The outlook for this year has become much less certain as the stock market has plummeted in recent months and certain forms of federal aid, like stimulus checks and expanded unemployment benefits, have ended.
The city’s Independent Budget Office said it was not possible to calculate the tax revenue lost from the people who had moved because some of them could be working remotely for New York-based companies and paying city income tax. In the long term, the office said, their tax status could become a major policy issue as states fight for their share of taxes from remote workers.
Sophia and Charlie Blackett relocated last year to Rowayton, Conn., from Brooklyn, partly because both of their jobs in tech allowed them to permanently work from home. Ms. Blackett, 27, had previously considered raising children in the city, but the confinement of the pandemic shifted her thinking.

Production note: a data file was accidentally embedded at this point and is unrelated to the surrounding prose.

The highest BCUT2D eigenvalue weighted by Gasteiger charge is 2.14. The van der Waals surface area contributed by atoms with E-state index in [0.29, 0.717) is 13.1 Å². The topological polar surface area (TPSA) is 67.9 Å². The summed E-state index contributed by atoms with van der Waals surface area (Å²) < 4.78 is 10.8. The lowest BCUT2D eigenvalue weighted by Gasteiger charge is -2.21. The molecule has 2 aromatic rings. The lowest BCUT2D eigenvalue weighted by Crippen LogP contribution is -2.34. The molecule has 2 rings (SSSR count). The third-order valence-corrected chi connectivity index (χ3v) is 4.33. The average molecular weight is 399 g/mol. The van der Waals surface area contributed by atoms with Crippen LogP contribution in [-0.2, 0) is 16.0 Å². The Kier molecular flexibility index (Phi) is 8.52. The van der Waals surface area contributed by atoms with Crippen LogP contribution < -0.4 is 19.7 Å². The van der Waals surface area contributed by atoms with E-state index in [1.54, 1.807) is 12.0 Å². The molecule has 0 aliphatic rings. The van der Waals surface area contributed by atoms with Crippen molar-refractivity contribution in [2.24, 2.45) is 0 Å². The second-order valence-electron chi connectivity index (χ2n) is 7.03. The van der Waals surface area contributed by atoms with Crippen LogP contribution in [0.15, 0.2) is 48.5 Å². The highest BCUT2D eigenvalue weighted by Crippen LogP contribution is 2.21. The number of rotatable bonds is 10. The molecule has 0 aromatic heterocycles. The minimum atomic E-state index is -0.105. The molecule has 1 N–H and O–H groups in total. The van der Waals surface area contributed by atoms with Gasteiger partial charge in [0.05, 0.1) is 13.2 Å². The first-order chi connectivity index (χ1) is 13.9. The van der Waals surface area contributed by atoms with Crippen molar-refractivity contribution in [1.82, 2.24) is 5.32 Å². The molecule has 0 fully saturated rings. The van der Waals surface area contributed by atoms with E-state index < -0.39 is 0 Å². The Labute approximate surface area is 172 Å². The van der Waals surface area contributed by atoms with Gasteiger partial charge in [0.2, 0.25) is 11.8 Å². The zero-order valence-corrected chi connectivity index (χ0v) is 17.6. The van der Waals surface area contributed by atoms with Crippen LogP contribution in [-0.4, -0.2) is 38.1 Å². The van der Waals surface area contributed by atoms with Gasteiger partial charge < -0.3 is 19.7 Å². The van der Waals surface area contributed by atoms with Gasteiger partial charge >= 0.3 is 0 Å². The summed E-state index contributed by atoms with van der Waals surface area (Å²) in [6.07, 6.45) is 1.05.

“I used to thrive on the hustle and bustle,” she said. Now, she said, “I think about waking up in my bed in an apartment, and I just feel a little bit anxious.”
The issue has become a talking point in the governor’s race. Gov. Kathy Hochul, a moderate Democrat, said earlier this year that the steep population drop in New York State, driven by the city losses, was “an alarm bell that cannot be ignored.” Representative Tom Suozzi of Long Island, a centrist challenging her in this month’s primary, has blamed the exodus on crime, high taxes and an unaffordable cost of living.
Gergana Ivanova, 28, a clothing designer and social media influencer, said her decision to move to Miami was less about taxes. The pandemic made the downsides of living in New York City more noticeable, she said, including the lack of space in her tiny Queens apartment and the trash piling up on the sidewalks. She felt less safe walking around when the streets were emptier.